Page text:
The secretive process being used by Gov. Sam Brownback to fill a vacancy on the Sedgwick County District Court provides another reason why legislators shouldn’t let him take over judicial selection for the Kansas Court of Appeals.
The Senate recently passed a constitutional amendment that would give the governor free rein to pick members of both the Court of Appeals and Kansas Supreme Court, subject to state Senate confirmation. Doubt in the House may have foiled a constitutional change, but the chamber voted to scrap the 36-year-old law that assigns the Supreme Court Nominating Commission of attorneys and non-attorneys to screen applicants and recommend three finalists to the governor for each vacancy on the Court of Appeals.
If the Senate passes House Bill 2019, which could happen Tuesday, Kansas will end up with one method of selection for its Court of Appeals and another for its Supreme Court. Such a hybrid system would be unique in the nation, some legal experts say – and the solution to a nonexistent problem.
As Tom Malone, chief judge on the Court of Appeals, noted in House testimony, less than 3 percent of the court’s decisions are reversed or modified on review by the Supreme Court, and the U.S. Chamber of Commerce last year ranked Kansas as fifth best in the nation for a business-friendly legal system, eighth for judicial impartiality and ninth for judicial competence. Where’s the problem?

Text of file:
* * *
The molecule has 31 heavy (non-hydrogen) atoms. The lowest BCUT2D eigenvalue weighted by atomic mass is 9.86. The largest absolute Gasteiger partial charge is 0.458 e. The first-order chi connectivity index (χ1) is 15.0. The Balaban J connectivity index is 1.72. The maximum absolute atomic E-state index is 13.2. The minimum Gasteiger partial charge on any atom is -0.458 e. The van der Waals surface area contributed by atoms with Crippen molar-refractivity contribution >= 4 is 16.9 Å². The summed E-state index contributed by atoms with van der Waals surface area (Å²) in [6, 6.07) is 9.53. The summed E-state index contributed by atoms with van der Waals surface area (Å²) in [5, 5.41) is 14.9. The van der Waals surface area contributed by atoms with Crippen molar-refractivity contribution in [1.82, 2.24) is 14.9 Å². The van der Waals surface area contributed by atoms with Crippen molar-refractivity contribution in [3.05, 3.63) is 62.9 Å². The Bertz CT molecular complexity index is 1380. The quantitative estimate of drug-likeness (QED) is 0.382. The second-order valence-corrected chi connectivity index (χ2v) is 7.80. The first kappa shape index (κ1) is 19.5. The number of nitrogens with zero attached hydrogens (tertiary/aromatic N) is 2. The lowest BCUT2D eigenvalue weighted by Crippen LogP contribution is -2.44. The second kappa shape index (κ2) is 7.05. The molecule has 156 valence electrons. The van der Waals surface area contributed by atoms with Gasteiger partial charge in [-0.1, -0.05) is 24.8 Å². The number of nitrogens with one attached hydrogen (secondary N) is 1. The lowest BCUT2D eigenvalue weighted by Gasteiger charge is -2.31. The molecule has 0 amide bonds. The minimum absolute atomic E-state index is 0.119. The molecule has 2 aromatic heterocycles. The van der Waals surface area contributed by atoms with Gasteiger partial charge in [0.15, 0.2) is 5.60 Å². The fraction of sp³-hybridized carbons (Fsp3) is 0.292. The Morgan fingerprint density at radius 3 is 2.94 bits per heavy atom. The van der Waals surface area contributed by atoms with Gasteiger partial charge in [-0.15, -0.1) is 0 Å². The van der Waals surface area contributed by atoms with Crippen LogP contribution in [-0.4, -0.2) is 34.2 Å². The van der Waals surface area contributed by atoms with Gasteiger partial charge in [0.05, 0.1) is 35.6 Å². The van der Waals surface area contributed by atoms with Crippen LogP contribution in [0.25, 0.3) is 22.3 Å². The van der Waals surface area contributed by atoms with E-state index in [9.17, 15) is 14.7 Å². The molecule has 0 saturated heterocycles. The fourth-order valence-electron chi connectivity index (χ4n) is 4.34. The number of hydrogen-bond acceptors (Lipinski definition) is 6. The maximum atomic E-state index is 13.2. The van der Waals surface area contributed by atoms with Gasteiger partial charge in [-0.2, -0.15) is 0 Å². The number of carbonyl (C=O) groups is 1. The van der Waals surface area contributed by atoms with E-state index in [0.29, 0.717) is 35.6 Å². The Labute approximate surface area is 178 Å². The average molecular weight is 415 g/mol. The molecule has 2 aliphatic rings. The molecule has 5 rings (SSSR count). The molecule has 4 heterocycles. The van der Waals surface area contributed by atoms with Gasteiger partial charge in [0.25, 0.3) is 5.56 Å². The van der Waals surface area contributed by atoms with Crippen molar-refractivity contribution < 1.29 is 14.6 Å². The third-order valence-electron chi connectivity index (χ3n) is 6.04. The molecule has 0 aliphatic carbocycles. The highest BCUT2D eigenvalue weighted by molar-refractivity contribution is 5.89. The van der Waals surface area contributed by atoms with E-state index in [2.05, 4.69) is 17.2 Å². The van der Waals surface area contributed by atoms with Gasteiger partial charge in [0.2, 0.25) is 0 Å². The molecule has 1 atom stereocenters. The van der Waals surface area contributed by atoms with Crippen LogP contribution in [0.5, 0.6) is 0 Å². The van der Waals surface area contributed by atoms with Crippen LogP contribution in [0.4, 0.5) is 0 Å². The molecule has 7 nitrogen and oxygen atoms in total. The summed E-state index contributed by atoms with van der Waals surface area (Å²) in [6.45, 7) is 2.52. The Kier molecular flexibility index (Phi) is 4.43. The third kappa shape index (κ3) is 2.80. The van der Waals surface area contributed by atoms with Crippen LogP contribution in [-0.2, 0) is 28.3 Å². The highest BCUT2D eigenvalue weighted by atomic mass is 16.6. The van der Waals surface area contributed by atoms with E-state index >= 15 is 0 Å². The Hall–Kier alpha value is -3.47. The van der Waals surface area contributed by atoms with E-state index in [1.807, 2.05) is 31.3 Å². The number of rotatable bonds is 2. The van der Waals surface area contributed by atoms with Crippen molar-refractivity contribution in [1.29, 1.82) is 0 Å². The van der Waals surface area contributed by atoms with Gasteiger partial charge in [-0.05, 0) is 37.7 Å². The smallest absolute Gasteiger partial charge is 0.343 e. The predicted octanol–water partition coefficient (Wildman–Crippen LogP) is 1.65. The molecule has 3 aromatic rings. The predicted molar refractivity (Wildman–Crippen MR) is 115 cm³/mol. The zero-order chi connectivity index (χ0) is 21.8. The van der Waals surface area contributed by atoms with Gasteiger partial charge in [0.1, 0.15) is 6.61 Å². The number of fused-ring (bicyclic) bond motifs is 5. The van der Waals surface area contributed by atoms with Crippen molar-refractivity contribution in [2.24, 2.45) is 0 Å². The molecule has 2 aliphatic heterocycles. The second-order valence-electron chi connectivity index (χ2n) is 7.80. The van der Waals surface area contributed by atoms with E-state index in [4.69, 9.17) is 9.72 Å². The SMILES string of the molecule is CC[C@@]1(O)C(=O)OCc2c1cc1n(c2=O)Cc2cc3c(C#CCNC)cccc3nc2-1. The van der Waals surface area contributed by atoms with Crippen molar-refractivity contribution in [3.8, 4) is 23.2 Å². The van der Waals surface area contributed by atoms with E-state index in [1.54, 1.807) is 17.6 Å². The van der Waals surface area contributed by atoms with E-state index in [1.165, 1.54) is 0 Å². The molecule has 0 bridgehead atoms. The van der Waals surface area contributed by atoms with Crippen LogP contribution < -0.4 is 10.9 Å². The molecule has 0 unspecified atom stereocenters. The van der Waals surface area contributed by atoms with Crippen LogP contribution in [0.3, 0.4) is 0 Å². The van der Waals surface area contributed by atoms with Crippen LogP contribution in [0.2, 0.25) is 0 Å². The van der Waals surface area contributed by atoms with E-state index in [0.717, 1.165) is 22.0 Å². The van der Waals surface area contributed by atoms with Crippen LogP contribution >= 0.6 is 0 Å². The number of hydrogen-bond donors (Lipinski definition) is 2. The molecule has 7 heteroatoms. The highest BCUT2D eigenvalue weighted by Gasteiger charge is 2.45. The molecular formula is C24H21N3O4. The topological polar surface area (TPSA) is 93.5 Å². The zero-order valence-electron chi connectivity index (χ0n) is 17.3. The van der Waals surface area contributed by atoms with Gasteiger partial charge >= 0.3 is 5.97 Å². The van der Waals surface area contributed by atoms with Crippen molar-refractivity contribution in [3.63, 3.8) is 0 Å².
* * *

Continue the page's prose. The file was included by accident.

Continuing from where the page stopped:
The House bill also could create long vacancies on the court, with a seat that became vacant after the Legislature had adjourned in May remaining open until a Senate confirmation vote could be held in January. That’s no way to treat this vital court.
And what’s going on in Sedgwick County provides a troubling preview of what Brownback has in mind for the Court of Appeals.
To fill the Sedgwick County District Court vacancy created by Brownback’s appointment of Judge Tony Powell to the Court of Appeals, the Governor’s Office took the applications itself rather than continue the long tradition of using a Wichita Bar Association panel to vet candidates and publicly recommend three finalists. Brownback’s spokeswoman said last week that 15 lawyers had applied for the judgeship, but that applicants’ names would not be made public.
Never mind transparency – something GOP lawmakers have called for in urging appellate-court reform – or how local expertise could have informed the selection and ensured that Sedgwick County’s particular needs were served.
While Brownback has complained that the status quo “allows a special-interest group to control the process of choosing who will be our appellate judges,” he is functioning as a special-interest group of one for the District Court opening.
Legislators should not give Brownback the power to treat the Court of Appeals selection process with similar disdain for legal input and public scrutiny.